I figured I would come on here and summarize what has happened so far for this project.
We (Heather, Chris, Mike, and I) first met Wednesday, September 5th. On this day, Heather explained to us about Aphasia and the different types and how it affects those individuals in their ability to communicate. We also discussed how they view Facebook and some of the difficulties they have with the site (business, verbage, inability to communicate, etc.). We then stated that our main goal is to develop a social network application for individuals with Aphasia that is very clean and simple to use. From here we launched a little bit into a discussion of potential technology to use for the app, and JQuery Mobile and Phone Gap were mentioned. Some features we “spit-balled” for our app include: pictures, voice input, predictive text, topic indexing. Chris’s takeaway was to figure out how to upload a picture using JQuery Mobile.
Later on Wednesday, Chris and I met to go through the steps of setting up an Android app for my smartphone, including all of the installs necessary. However, for some reason I can never seem to make installs go smoothly, and this proves to be the case once again. I will have to come in and ask Chris’s help in getting my laptop set up for Android app development.
Heather and I met the next day (Thursday, September 6th) to discuss the project more. In this meeting, we talked about how, in general, those with Aphasia are usually 50 years of age or older, and most don’t have email accounts, so when they try to get them on Facebook, they first have to go through the steps of creating them a gmail account before they can get them on Facebook. We also talked about how logging in is an issue and it would be nice to find an alternative.
In trying to decide where to start, we were looking at a person’s profile page on Facebook with the whole site loaded and filling up the whole screen. I was looking at the page and realized that no matter how we change the verbage to try to make the site more intuitive (since a big issue is the language used, i.e. what’s a wall? what’s a status? what does it mean to post on a wall? what happens when you hit Comment?), the site will still be extremely busy and overwhelming for an individual with Aphasia. Then I proposed, what if when they logged in, they saw a screen saying, for example, “Would you like to edit your story today?” with Yes and No options. If Yes, it could bring them to a screen for editing their story, but if No it could bring them to another question, “Would you like to …” with specific choices. The idea would be to organize the site in such a way that it would be a guided experience for the individual using it, and then they only have to make one decision or do one thing on each page instead of having the ability to do everything all at once (like in Facebook where on every screen there is so much you can do: Like, Comment, Post, Photos, etc.). Heather loved this idea because she said it is very similar to how they do therapy, they ask a question and give options for the person to choose from to answer, and then based on that answer they ask another question and give more options and so on. Therefore, this guided approach would be taking a proven therapeutic technique and applying it to our social networking app!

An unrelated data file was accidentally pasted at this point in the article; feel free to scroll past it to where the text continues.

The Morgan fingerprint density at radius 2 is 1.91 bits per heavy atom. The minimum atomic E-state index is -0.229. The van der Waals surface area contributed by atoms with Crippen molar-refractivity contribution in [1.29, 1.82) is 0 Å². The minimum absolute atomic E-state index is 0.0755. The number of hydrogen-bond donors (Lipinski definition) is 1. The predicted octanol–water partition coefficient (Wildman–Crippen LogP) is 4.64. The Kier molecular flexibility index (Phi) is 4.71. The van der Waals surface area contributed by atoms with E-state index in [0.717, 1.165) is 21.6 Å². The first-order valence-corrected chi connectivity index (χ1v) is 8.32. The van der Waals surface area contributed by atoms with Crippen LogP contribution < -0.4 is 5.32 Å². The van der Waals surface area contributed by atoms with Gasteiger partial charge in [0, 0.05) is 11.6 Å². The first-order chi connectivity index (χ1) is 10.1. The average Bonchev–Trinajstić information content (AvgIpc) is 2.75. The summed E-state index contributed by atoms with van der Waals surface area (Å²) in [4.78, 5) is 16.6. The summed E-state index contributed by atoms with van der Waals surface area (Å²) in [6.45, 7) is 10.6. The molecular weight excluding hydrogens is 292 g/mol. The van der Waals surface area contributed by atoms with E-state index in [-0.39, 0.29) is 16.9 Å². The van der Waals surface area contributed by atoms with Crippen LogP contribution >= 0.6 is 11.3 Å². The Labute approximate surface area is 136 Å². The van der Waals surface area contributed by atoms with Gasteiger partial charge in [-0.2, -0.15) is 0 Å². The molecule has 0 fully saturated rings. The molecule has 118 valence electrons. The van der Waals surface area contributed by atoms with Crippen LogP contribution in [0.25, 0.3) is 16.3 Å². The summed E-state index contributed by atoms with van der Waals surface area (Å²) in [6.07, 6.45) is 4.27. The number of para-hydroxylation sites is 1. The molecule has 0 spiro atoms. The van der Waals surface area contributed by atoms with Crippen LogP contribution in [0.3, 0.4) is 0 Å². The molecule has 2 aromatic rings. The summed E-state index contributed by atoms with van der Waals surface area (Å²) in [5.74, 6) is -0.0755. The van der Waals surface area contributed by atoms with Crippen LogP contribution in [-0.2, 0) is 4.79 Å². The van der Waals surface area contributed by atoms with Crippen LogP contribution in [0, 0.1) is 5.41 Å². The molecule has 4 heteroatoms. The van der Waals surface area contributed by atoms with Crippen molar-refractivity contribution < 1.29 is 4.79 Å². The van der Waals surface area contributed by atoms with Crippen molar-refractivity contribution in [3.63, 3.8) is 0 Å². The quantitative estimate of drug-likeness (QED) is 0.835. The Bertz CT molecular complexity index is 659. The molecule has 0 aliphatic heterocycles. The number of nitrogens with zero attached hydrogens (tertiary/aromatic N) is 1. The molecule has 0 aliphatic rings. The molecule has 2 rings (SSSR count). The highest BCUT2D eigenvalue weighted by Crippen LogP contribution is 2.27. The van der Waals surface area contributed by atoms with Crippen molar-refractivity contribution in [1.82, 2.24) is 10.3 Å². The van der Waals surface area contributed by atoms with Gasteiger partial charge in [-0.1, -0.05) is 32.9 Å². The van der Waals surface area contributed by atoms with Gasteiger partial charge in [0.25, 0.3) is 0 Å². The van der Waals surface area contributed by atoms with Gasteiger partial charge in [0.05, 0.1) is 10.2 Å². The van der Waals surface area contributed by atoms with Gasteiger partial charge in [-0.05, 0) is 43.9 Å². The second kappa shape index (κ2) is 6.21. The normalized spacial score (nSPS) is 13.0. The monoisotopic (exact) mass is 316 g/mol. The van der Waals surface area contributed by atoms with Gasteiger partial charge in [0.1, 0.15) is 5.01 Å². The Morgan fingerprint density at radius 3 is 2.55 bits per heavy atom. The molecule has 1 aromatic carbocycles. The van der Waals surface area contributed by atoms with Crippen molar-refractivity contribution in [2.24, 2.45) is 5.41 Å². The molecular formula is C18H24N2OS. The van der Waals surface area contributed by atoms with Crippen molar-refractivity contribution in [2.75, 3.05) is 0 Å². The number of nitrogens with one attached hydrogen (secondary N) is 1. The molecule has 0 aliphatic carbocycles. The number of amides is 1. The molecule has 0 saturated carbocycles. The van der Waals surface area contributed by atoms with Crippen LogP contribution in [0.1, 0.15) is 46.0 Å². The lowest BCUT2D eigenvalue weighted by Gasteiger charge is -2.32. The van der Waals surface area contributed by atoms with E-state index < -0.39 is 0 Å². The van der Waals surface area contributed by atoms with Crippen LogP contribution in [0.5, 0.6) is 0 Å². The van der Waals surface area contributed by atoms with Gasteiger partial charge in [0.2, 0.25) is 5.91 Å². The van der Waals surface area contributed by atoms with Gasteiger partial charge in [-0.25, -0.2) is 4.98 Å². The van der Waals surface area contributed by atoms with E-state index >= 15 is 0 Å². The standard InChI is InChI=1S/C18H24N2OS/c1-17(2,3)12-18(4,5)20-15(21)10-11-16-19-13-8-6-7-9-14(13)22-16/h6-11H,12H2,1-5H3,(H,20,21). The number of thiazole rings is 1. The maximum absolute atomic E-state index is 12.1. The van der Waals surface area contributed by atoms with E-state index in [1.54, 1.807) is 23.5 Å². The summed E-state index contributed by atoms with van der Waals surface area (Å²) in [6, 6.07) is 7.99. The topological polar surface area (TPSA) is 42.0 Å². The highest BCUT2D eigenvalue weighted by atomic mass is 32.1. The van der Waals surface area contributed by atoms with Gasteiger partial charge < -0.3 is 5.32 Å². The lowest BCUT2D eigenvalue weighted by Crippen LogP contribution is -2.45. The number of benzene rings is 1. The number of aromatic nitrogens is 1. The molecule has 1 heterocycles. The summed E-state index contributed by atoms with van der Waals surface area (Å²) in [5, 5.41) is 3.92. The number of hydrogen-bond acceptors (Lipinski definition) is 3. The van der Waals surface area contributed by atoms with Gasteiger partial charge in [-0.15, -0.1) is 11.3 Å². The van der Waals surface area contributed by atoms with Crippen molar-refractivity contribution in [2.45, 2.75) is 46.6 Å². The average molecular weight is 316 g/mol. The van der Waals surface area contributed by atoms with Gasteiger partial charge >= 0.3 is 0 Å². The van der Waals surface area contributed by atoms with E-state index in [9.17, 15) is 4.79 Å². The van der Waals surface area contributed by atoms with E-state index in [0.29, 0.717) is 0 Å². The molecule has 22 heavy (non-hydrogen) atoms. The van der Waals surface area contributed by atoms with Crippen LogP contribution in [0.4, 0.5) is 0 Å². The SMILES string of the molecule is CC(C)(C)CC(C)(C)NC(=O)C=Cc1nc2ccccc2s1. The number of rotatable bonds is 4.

We ended our meeting by writing out what we wanted to figure out from Heather’s focus group. We wanted their input on Facebook, what they like about it, don’t like about it, what features they use or would like to use if it were easier, etc. We also were concerned about how they would feel about privacy. Would they feel comfortable sharing their story with everyone or only people they knew? And on this note, would we include the concept of friends in our app, which is kind of the point of a social network? Lastly, we wanted feedback on our guided design.
Heather and I met again Tuesday, 9/11 to discuss how the weekend went at her Aphasia camp. She said it went great and she got some really good feedback. She had the chance to discuss our ideas with her mentor Dr. Jerry Hoepner, and he really liked the guided approach. However, he felt that if we could tie a realistic story to the experience, like discussion around a water cooler, then it would be even better because the individuals could apply the experience to a real life experience and it may make more sense to them. Heather also gathered that multiple modes of communication will be extremely important in our application. The key is that they want/need to be able to express themselves, and we need to give them the ability to do so in the channel that works best for them. Some are better at writing, some better at speaking, some at drawing, so if we have capability to include video, writing, images, speech-to-text, drawing, etc. then everyone should be able to find some way of expressing themselves. Lastly, we discussed the concept of having a password, and Dr. Hoepner’s idea was to have a keypad of icons instead of numbers so the individuals would just have to remember a correct sequence of three icons, or so.
We all met again the next day, Wednesday, 9/12 where we talked about our progress from the previous week and Heather’s findings from the Aphasia camp (what we talked about Tuesday). Chris showed us his ability to upload a picture using JQuery Mobile! We also decided that we should first work on a database schema, and aim to complete that by the end of the month.
Heather met with her focus group in Madison this past weekend. She documented her findings and intends to share them with us tomorrow!